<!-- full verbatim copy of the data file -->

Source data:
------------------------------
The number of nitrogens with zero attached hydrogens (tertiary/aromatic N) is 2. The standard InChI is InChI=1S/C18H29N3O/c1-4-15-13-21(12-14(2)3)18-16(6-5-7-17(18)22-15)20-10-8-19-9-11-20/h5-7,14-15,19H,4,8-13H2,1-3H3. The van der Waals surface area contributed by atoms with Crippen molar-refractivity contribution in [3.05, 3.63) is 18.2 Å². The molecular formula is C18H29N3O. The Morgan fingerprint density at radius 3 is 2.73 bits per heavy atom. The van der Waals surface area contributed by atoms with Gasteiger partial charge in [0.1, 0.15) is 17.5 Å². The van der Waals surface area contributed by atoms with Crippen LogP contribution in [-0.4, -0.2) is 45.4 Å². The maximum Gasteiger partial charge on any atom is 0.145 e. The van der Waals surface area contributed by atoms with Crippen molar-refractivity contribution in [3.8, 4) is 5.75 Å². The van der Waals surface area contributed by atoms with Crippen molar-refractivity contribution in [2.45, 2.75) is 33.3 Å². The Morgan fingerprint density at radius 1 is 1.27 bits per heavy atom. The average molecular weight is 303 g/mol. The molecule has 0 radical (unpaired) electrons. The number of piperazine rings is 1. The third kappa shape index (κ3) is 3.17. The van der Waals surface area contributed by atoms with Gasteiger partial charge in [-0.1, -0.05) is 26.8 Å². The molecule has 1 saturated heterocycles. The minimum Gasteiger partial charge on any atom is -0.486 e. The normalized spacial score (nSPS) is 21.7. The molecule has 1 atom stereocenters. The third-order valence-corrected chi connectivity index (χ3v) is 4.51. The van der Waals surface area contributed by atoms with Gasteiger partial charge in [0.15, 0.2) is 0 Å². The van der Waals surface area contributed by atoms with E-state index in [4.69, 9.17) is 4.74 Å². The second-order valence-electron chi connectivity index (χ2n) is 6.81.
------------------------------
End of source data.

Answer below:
The number of nitrogens with zero attached hydrogens (tertiary/aromatic N) is 2. The standard InChI is InChI=1S/C18H29N3O/c1-4-15-13-21(12-14(2)3)18-16(6-5-7-17(18)22-15)20-10-8-19-9-11-20/h5-7,14-15,19H,4,8-13H2,1-3H3. The van der Waals surface area contributed by atoms with Crippen molar-refractivity contribution in [3.05, 3.63) is 18.2 Å². The molecular formula is C18H29N3O. The Morgan fingerprint density at radius 3 is 2.73 bits per heavy atom. The van der Waals surface area contributed by atoms with Gasteiger partial charge in [0.1, 0.15) is 17.5 Å². The van der Waals surface area contributed by atoms with Crippen LogP contribution in [-0.4, -0.2) is 45.4 Å². The maximum Gasteiger partial charge on any atom is 0.145 e. The van der Waals surface area contributed by atoms with Crippen molar-refractivity contribution in [3.8, 4) is 5.75 Å². The van der Waals surface area contributed by atoms with Crippen molar-refractivity contribution in [2.45, 2.75) is 33.3 Å². The Morgan fingerprint density at radius 1 is 1.27 bits per heavy atom. The average molecular weight is 303 g/mol. The molecule has 0 radical (unpaired) electrons. The number of piperazine rings is 1. The third kappa shape index (κ3) is 3.17. The van der Waals surface area contributed by atoms with Gasteiger partial charge in [-0.1, -0.05) is 26.8 Å². The molecule has 1 saturated heterocycles. The minimum Gasteiger partial charge on any atom is -0.486 e. The normalized spacial score (nSPS) is 21.7. The molecule has 1 atom stereocenters. The third-order valence-corrected chi connectivity index (χ3v) is 4.51. The van der Waals surface area contributed by atoms with Gasteiger partial charge in [0.15, 0.2) is 0 Å². The van der Waals surface area contributed by atoms with E-state index in [4.69, 9.17) is 4.74 Å². The second-order valence-electron chi connectivity index (χ2n) is 6.81.